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Just Keeping Warm by Flickr user Carol

Event report: No More Cold Homes

You’d be hard pressed to find anyone in the UK who hasn’t griped about the recent spike in their energy bills, but for many of the country’s most vulnerable, rising energy costs are a matter of life and death.

Every year in Britain, over 25,000 people die of the cold. One-third of these deaths are due to cold homes resulting from unaffordable energy bills. Millions more families are also affected, faced with the difficult choice between putting food on their tables and heating their houses.

According to official government figures, fuel poverty affects over five million households in the UK. “This is an embarrassing statistic for a developed country,” says Ed Matthew of the Energy Bill Revolution. “There is real suffering out there and we have to do something about it.”

Currently hovering between definitions, fuel poverty is defined either as when more than ten percent of a family’s disposable income is spent on heating the home, or when paying for the cost of heating results in falling below the poverty threshold. 

And Britain is woefully behind Europe in addressing the problem. According to the 2013 Fuel Poverty League Table, the UK is second only to Estonia in its fuel poverty rates. This alarmingly poor performance is largely due to the quality of the housing construction coupled with high oil, coal and gas prices. Energy inefficient homes allow heat to escape through windows, walls, doors and roofs as well as contributing to increased CO2 emissions.

Fuel poverty was the topic of discussion at the recent ‘No More Cold Homes’ public meeting and debate. The event, which took place in Manchester city centre, was hosted by the Energy Bill Revolution and Friends of the Earth. In truth, the event was not so much of a debate as it was a gathering of engaged citizens coming together to discuss a problem in desperate need of a solution.

The evening began with a panel discussion before opening the floor to questions from an eager audience. The panel was made up of Ed Matthew of the Energy Bill Revolution, Jonathan Reynolds MP (Labour), Chris Davies MEP (Liberal Democrats), Jennifer Gregory of Age Concern Manchester ( and chaired by Dave Coleman.

Ed Matthew opened up the discussion with an articulate outline of the underlying causes of fuel poverty emphasising the importance of investment in the quality of housing stock and energy efficiency in addressing this issue. He suggested that failure to take these factors into account would largely stifle progress – “it’s going to cost a lot of money, but it’s affordable”.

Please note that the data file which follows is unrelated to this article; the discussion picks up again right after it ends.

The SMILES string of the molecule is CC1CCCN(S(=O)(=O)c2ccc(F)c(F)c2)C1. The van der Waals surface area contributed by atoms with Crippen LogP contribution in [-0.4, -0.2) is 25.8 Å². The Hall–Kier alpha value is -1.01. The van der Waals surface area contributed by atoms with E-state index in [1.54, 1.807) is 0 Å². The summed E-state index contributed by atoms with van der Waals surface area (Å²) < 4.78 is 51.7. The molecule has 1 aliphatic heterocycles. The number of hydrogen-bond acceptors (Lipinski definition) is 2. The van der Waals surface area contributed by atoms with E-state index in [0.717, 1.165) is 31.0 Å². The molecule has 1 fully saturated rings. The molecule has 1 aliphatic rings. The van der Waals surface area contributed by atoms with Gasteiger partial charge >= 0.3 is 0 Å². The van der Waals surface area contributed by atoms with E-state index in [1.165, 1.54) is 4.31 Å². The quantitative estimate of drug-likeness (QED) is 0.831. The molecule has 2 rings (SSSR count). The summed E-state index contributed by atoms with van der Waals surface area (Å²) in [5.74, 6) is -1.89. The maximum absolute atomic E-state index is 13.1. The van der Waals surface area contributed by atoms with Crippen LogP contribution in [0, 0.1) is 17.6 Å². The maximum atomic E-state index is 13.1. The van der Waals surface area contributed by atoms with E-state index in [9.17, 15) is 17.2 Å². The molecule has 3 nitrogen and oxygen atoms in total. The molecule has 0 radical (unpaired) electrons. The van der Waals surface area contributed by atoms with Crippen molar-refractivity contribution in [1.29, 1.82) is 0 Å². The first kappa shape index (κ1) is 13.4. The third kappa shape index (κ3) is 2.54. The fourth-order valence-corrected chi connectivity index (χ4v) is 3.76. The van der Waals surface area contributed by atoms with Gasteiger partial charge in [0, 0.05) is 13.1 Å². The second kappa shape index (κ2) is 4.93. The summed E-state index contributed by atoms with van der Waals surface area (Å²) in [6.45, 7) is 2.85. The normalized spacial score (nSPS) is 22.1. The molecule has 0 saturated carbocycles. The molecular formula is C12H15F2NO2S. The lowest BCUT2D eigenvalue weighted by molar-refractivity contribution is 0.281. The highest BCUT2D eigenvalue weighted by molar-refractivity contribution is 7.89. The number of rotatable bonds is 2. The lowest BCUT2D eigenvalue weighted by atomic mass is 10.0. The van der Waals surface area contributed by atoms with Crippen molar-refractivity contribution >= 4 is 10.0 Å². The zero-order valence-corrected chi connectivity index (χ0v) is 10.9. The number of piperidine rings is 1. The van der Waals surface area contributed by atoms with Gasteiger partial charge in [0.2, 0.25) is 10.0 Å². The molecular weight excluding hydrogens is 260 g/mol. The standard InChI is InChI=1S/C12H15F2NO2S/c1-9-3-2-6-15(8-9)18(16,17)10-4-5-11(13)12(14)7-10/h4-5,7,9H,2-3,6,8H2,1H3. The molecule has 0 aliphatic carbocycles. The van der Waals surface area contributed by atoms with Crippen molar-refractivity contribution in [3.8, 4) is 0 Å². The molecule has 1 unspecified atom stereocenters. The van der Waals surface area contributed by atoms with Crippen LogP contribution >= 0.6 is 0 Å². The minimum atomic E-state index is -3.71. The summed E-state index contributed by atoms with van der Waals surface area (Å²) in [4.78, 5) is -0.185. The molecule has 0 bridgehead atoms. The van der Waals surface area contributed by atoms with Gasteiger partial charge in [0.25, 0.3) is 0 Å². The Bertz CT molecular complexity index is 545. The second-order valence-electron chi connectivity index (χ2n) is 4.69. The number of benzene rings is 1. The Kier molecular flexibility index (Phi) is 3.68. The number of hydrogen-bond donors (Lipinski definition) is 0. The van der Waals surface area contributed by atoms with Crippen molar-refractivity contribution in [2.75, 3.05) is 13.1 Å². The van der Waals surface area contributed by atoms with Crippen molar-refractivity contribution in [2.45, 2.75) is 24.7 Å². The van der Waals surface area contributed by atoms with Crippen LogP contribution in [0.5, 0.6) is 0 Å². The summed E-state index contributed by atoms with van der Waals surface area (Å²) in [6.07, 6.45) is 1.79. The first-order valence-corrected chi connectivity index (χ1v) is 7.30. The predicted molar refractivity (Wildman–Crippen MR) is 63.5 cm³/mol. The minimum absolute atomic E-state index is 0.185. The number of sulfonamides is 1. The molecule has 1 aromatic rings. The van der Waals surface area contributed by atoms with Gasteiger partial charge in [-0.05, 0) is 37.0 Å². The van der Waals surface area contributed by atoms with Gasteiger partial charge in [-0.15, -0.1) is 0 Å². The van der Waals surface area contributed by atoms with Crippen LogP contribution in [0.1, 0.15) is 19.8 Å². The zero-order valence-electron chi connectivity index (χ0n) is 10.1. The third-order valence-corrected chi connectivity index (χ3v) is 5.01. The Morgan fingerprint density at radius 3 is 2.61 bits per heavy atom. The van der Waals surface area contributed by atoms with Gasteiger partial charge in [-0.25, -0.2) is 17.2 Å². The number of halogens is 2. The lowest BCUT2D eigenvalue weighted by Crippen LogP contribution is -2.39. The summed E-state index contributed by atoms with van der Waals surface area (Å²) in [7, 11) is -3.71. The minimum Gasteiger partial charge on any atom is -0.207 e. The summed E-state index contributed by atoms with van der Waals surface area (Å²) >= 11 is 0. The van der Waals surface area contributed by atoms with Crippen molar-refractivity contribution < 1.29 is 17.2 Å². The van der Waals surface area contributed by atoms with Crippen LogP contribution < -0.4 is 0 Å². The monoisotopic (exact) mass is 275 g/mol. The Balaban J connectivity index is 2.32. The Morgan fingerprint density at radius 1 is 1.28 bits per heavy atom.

The Energy Bill Revolution is an alliance of charities, advocacy groups, businesses, politicians and the public uniting to ensure warm homes and lower energy bills. The campaign is calling on the UK government to use a carbon tax to invest in improved insulation for the nation’s homes. “Not only would using a carbon tax help to eliminate fuel poverty and address climate change,” says Matthew, “it would also create over 100,000 jobs.” Chris Davies emphasised the importance of learning from best practice and taking a page out of Europe’s playbook. “In terms of an investment, it makes financial sense,” he says. “There are job opportunities here in this field! All we have to do is turn words into action.”

Jonathon Reynolds acknowledged that, while there are challenges with funding allocation, the UK cannot afford to do nothing. “We need to get serious about this being a national infrastructure issue,” he says. “The economic impact is vast, it is very clear that there is a huge spin off here in terms of greater tax revenue.” 

Also discussed at the meeting was the importance of behaviour change in lowering energy bills and cutting carbon emissions. Though behaviour change alone will not solve the problem, it should nevertheless be taken into account. Jennifer Gregory advocates information as being a key part of any behavioural shift. “We have to make people aware of the different consumption points in their homes,” she says. “Long term we would ideally move to a system of taxation—smart metering. If people knew what their kettle was costing them for example, the difference is huge when people can see it.”

Despite the significant progress that has been made on this issue; there is still much work to be done. If you would like to get involved in working towards a solution, visit The Energy Bill Revolution for more information.


Main image from Flickr user Carol published under a Creative Commons licence.